DNR, we grow the tomatoes to about 8-9 feet; it's like a point of pride for the hubby because he's always had remarkably tall, lush plants; and he gets a huge harvest despite all that leafiness.  Other people at the garden make their plants bushy, but it's not like we've ever compared harvest amounts.  We're still working on last year's harvest (in the form of sauce), though.  Though Texas (right?) and Connecticut have very different growing conditions....  We plant the seedlings good and deep, too.
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Donotremove
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« Reply #383 on: June 05, 2008, 11:14:10 PM »

Harrie, you're right about different growing conditions.  Last night our temp didn't fall below 82°.  And our daytime temp was 97°.  Looking to stay that way.  Tomato growing is short here in the normal outdoors situation.  So, if we want lots of tomatoes, we plant lots of tomato plants and force them to bear and ripen on shorter bushes.  Not everthing in Texas is biggest and tallest.   Smiley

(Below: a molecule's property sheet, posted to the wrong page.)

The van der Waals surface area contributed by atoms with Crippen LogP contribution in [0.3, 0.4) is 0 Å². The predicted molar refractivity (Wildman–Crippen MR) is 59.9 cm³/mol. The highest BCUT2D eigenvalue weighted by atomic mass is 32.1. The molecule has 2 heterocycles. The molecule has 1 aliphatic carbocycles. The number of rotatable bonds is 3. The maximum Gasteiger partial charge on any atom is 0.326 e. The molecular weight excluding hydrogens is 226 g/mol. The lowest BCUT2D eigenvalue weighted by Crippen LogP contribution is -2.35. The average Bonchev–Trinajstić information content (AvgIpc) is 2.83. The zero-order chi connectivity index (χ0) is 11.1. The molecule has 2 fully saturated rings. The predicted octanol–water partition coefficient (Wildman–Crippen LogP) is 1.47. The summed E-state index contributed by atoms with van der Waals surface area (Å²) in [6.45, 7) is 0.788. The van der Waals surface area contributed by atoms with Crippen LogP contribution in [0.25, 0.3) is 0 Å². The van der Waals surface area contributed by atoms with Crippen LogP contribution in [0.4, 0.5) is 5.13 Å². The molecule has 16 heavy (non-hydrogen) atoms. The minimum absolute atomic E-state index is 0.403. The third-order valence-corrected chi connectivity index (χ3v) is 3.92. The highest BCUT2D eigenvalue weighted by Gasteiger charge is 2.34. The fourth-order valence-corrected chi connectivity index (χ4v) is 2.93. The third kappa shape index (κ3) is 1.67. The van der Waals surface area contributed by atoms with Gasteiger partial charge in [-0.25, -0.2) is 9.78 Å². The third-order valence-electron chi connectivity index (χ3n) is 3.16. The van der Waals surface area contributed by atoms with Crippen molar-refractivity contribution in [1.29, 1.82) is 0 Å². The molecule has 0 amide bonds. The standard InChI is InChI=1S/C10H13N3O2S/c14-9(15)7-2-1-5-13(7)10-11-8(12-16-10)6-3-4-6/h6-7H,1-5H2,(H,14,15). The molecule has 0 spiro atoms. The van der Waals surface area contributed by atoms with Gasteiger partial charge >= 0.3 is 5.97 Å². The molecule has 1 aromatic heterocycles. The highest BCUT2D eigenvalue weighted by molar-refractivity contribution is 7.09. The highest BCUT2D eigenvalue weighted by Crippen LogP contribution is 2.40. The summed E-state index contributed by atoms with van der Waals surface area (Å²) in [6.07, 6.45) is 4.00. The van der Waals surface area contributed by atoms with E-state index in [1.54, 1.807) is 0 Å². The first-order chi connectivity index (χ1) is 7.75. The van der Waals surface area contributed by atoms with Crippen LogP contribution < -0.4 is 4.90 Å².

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thecap0
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« Reply #384 on: June 06, 2008, 10:23:29 AM »

DNR, we grow the tomatoes to about 8-9 feet; it's like a point of pride for the hubby because he's always had remarkably tall, lush plants; and he gets a huge harvest despite all that leafiness.  Other people at the garden make their plants bushy, but it's not like we've ever compared harvest amounts.  We're still working on last year's harvest (in the form of sauce), though.  Though Texas (right?) and Connecticut have very different growing conditions....  We plant the seedlings good and deep, too.